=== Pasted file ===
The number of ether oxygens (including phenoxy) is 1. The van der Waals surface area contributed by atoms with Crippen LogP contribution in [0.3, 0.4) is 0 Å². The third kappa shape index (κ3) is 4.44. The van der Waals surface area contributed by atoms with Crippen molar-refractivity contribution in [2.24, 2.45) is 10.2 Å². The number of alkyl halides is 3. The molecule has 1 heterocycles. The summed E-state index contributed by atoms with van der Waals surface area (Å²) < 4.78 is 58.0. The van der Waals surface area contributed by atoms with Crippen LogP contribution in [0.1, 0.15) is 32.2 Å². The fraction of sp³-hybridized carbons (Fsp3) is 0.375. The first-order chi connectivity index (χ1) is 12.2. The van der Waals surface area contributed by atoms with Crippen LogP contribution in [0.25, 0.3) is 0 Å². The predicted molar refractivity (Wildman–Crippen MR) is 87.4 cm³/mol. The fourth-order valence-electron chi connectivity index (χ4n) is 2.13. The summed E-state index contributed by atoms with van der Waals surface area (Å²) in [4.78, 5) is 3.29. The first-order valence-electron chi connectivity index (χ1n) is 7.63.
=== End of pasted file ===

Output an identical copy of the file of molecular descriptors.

The number of ether oxygens (including phenoxy) is 1. The van der Waals surface area contributed by atoms with Crippen LogP contribution in [0.3, 0.4) is 0 Å². The third kappa shape index (κ3) is 4.44. The van der Waals surface area contributed by atoms with Crippen molar-refractivity contribution in [2.24, 2.45) is 10.2 Å². The number of alkyl halides is 3. The molecule has 1 heterocycles. The summed E-state index contributed by atoms with van der Waals surface area (Å²) < 4.78 is 58.0. The van der Waals surface area contributed by atoms with Crippen LogP contribution in [0.1, 0.15) is 32.2 Å². The fraction of sp³-hybridized carbons (Fsp3) is 0.375. The first-order chi connectivity index (χ1) is 12.2. The van der Waals surface area contributed by atoms with Crippen LogP contribution in [0.25, 0.3) is 0 Å². The predicted molar refractivity (Wildman–Crippen MR) is 87.4 cm³/mol. The fourth-order valence-electron chi connectivity index (χ4n) is 2.13. The summed E-state index contributed by atoms with van der Waals surface area (Å²) in [4.78, 5) is 3.29. The first-order valence-electron chi connectivity index (χ1n) is 7.63.